Exceedingly Rare Schutz-Pass initialed by Swedish Diplomat Raoul Wallenberg to Protect Anna Glucksthal from Wearing the Yellow Star
Single page contemporary photographic copy Document signed Schutz-Pass, (a protective "pass" functioning as a Swedish passport), in Hungarian, the copy captures what in the original was Raoul Wallenberg's signature along the bottom left corner with his iconic "W", pen stroke, and "R", one page by sight 8" x 11.5". Completed in typescript and inclusive of black and white ink stamped photo. Dated "October 10, 1944". Expected folds, else near fine with slight toning. The word "Masolat" is penned along the top edge (translated as the word "copy"). The verso has the original signed certification stamp which loosely translated states the signatory is signing a copy and has seen the original document. Signed on verso with an additional red number and initialed.
An exceptional document signed by one of the 20th-century’s greatest humanitarians, created in response to efforts to save Hungarian Jews. Jews in Hungary had been subjected to discrimination. But because of Hungary's alliance with Germany, Hungarian Jews had, until that point, been insulated from the horror experienced by Jews in other parts of Europe. That was to change drastically - Der Fuhrer had begun to distrust the Hungarian leader Miklos Horthy and on 19 March 1944, German forces occupied Hungary. In the weeks and months that followed, hundreds of thousands of Jews across Hungary were rounded up, moved into ghettos and forced on to deportation trains. With the help of the Hungarian government, there were 440,000 deported Jews from Hungary in the space of two months - most were sent to the largest and most infamous death camp. So in the summer of 1944, Sweden - with US backing - agreed to use its diplomatic mission in Budapest to help Hungary's remaining Jews.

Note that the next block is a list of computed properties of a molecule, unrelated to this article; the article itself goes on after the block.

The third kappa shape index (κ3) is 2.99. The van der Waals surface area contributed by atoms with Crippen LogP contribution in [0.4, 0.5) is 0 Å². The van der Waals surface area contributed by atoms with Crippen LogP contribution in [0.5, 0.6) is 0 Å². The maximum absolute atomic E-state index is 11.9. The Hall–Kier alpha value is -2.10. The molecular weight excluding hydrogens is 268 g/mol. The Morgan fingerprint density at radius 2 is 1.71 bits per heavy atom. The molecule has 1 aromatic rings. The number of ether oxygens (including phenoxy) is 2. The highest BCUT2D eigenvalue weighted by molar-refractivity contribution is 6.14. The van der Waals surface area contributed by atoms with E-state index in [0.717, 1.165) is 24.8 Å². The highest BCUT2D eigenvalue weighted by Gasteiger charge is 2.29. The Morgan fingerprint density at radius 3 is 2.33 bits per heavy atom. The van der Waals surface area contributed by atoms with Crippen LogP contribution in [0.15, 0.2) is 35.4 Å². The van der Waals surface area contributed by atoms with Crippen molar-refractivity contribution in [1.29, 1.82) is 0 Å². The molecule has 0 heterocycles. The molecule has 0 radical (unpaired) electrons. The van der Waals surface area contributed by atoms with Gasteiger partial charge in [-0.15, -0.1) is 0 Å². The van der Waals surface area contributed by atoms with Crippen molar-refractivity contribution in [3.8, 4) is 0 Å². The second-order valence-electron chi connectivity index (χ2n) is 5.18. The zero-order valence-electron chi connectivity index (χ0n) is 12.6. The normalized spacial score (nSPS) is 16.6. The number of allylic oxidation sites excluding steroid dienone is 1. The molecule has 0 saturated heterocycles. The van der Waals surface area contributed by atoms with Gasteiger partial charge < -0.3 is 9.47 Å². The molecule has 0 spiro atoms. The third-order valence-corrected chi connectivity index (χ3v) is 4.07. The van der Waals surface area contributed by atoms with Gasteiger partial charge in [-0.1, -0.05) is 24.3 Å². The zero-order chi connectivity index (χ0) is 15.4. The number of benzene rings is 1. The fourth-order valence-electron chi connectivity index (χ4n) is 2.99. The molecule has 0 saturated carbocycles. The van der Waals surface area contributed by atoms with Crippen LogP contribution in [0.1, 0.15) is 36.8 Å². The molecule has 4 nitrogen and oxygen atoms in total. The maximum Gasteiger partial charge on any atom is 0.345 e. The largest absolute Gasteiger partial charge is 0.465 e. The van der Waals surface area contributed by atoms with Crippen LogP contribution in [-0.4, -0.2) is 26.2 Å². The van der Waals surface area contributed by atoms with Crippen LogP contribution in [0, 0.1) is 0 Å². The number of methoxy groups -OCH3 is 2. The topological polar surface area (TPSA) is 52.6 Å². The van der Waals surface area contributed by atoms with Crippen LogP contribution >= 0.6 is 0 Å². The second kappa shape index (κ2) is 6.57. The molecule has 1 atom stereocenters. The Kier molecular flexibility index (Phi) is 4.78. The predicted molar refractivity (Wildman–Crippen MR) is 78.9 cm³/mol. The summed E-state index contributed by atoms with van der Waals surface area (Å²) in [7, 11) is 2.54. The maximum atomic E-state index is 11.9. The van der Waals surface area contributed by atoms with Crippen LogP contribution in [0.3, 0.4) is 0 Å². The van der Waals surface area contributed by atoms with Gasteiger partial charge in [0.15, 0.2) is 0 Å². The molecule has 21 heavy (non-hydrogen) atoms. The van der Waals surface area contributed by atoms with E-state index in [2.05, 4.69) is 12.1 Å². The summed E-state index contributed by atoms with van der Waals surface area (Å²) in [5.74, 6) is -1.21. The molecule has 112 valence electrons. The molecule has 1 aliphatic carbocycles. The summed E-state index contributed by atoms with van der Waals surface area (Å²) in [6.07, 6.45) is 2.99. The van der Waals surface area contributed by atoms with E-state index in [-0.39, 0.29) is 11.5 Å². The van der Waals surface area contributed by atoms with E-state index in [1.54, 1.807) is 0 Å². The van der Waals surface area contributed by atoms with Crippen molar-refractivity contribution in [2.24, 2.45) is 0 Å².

Thirty-one-year-old businessman Raoul Wallenberg came from one of Sweden's wealthiest and most important families - he had no diplomatic experience and had studied architecture at university, but his charisma marked him out. Before Wallenberg's arrival, the Swedish embassy in Budapest was already issuing travel documents to Hungarian Jews - these special certificates functioned as a Swedish passport. The papers had no real authority in law but the Swedes managed to persuade the Hungarian authorities that people holding them were under their protection.
When Wallenberg arrived, he decided that the certificates needed to look more official so he redesigned them. He introduced the colors of the Swedish flag, blue and yellow, marked the documents with government stamps and added Swedish crowns. It was known as a Schutz-Pass or protective pass. This document is one such rare example. Armed with such documents, Jews fell under the protection of Sweden, an officially neutral nation.
These priceless lifesaving documents, granting escape from otherwise certain death, were paid for dearly with the life of one of the greatest humanitarians of the 20th century. “When the Soviet army was closing in on Budapest and the other diplomats left the city, Wallenberg chose to remain there in order to protect ‘his Jews’ in any eventuality which might arise. He went to the Soviet headquarters in Debrecyn for that purpose; all trace was lost of him and he was never seen again alive” (Encyclopedia Judaica). This example is an authentic contemporary copy of the pass but with original and contemporary manuscript and handstamps and provides a genuine and afforadable opportunity to own a Schutzpass at a fraction of the normal $10,000-20,000 original!
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